When Lisa Croxton first saw a picture of Bingo Helen she just knew. True, the mare looked a little worse for having been put out to pasture with no foot maintenance. But she also possessed the tall, leggy conformation so desirous in a dressage mount.
Eager to find a suitable horse to pursue her dressage goals, Croxton eschewed the traditional warmblood route after a friend suggested she try adopting a Thoroughbred from adoption agency New Vocations instead.
“I checked the website everyday until I found her. I had to move fast because they go quickly,” Croxton says. “If you find one you have to have your credit card ready and be prepared to adopt sight unseen.”
Laughing, she admits some friends thought her “a little crazy” to try to teach dressage to a racehorse. She loves to remind them that U.S. dressage pioneer Hilda Gurney transformed a $1,000 Thoroughbred into an Olympic bronze medalist in 1976.
And she figured if a Thoroughbred was good enough for Gurney, Bingo was good enough for her.
Name: Bingo Helen
Sire: Crimson Guard
Dam: Royal Wiz
Age: 11 “Thoroughbreds need to be introduced more into dressage,” she says. “Hilda Gurney won her gold medal in dressage (at the 1979 Pan Am Games) … and she won the Olympics (team bronze) on her Thoroughbred (Keen), who was a rescue.”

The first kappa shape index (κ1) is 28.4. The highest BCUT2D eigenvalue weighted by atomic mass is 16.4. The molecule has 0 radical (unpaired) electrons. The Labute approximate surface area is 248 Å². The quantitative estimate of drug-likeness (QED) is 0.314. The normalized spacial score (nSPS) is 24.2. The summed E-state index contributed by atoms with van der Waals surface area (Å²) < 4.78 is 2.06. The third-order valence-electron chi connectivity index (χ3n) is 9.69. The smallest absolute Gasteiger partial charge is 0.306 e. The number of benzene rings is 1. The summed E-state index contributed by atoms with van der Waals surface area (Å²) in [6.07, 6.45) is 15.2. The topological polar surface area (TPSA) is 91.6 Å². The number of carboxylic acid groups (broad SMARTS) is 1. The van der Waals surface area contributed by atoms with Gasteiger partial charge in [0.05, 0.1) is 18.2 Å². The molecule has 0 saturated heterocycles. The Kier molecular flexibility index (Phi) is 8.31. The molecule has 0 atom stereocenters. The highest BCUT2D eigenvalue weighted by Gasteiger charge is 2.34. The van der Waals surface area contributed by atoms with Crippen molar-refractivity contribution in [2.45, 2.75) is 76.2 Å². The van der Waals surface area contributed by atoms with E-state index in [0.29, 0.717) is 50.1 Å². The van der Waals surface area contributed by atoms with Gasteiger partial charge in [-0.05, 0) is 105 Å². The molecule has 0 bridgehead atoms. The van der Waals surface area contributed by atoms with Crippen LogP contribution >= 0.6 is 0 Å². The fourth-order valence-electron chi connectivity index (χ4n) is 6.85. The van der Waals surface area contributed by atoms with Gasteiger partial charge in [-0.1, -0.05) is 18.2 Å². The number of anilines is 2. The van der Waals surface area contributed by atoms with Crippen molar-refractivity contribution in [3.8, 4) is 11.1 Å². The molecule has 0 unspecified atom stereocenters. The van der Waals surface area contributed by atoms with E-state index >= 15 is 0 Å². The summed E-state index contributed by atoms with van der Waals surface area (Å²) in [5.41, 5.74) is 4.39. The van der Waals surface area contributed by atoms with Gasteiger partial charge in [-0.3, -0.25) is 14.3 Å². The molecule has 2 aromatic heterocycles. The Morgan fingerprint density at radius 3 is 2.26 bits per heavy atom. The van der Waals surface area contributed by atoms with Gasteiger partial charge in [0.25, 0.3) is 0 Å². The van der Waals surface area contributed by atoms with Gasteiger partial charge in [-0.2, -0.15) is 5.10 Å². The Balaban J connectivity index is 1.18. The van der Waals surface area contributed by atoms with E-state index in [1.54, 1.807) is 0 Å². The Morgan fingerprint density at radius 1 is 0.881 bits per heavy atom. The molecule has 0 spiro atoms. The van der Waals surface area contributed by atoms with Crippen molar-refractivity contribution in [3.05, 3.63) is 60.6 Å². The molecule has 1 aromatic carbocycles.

Her aspirations are not quite so high. But the pair is moving up the ranks.
With an eye toward achieving Third Level, they’ve already won the USDF rider performance award and horse performance for training level and performance level. In second level, Croxton has earned her designation, and Bingo Helen is four scores away from her performance award.
As the pair concentrates on perfecting the flying lead change, Croxton is not so much focused on shows and winnings, as she is on working at a pace suitable for both of them.
“I don’t believe in taking a horse and forcing them into it,” she says. “If you think about it, Thoroughbreds aren’t built for that kind of collection work anyway.”
Instead, she gradually introduced Bingo Helen to her new life. The pair went from lunging and side-rein work to balancing the needs of her horse to be suitably relaxed and happy, and the needs of the rider. “We did a lot of lateral work, a lot of shoulder-in, to keep her relaxed and pushed into the bridle,” Croxton says. She notes that Bingo Helen receives constant rewards for holding herself in the correct “up” form, by getting many breaks and chances to stretch.
“I can always tell when she’s getting tired because she starts to get heavy in my hands. That’s when I let her stretch down.”
With all the lessons and all of the shows, Croxton has learned it wasn’t a stretch at all to train a racehorse to do dressage. “The Thoroughbreds can do it,” she says. “They just need to be introduced back into the discipline.”